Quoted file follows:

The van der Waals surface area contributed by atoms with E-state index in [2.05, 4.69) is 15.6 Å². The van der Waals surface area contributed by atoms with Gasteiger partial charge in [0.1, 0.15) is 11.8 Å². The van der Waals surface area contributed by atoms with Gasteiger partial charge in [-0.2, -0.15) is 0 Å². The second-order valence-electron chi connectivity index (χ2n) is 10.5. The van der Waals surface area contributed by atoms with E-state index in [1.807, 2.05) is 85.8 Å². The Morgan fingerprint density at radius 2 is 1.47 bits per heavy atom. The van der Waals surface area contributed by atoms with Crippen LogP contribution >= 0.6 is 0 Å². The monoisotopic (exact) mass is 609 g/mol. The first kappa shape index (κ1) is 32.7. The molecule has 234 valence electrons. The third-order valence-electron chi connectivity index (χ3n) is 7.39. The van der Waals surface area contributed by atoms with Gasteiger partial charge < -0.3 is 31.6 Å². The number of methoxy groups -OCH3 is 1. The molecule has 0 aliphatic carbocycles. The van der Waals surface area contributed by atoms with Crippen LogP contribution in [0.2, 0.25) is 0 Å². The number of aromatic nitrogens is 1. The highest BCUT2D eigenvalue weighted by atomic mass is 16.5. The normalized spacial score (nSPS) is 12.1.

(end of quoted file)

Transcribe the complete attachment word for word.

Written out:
The van der Waals surface area contributed by atoms with E-state index in [2.05, 4.69) is 15.6 Å². The van der Waals surface area contributed by atoms with Gasteiger partial charge in [0.1, 0.15) is 11.8 Å². The van der Waals surface area contributed by atoms with Gasteiger partial charge in [-0.2, -0.15) is 0 Å². The second-order valence-electron chi connectivity index (χ2n) is 10.5. The van der Waals surface area contributed by atoms with E-state index in [1.807, 2.05) is 85.8 Å². The Morgan fingerprint density at radius 2 is 1.47 bits per heavy atom. The van der Waals surface area contributed by atoms with Crippen LogP contribution >= 0.6 is 0 Å². The monoisotopic (exact) mass is 609 g/mol. The first kappa shape index (κ1) is 32.7. The molecule has 234 valence electrons. The third-order valence-electron chi connectivity index (χ3n) is 7.39. The van der Waals surface area contributed by atoms with Gasteiger partial charge < -0.3 is 31.6 Å². The number of methoxy groups -OCH3 is 1. The molecule has 0 aliphatic carbocycles. The van der Waals surface area contributed by atoms with Crippen LogP contribution in [0.2, 0.25) is 0 Å². The number of aromatic nitrogens is 1. The highest BCUT2D eigenvalue weighted by atomic mass is 16.5. The normalized spacial score (nSPS) is 12.1.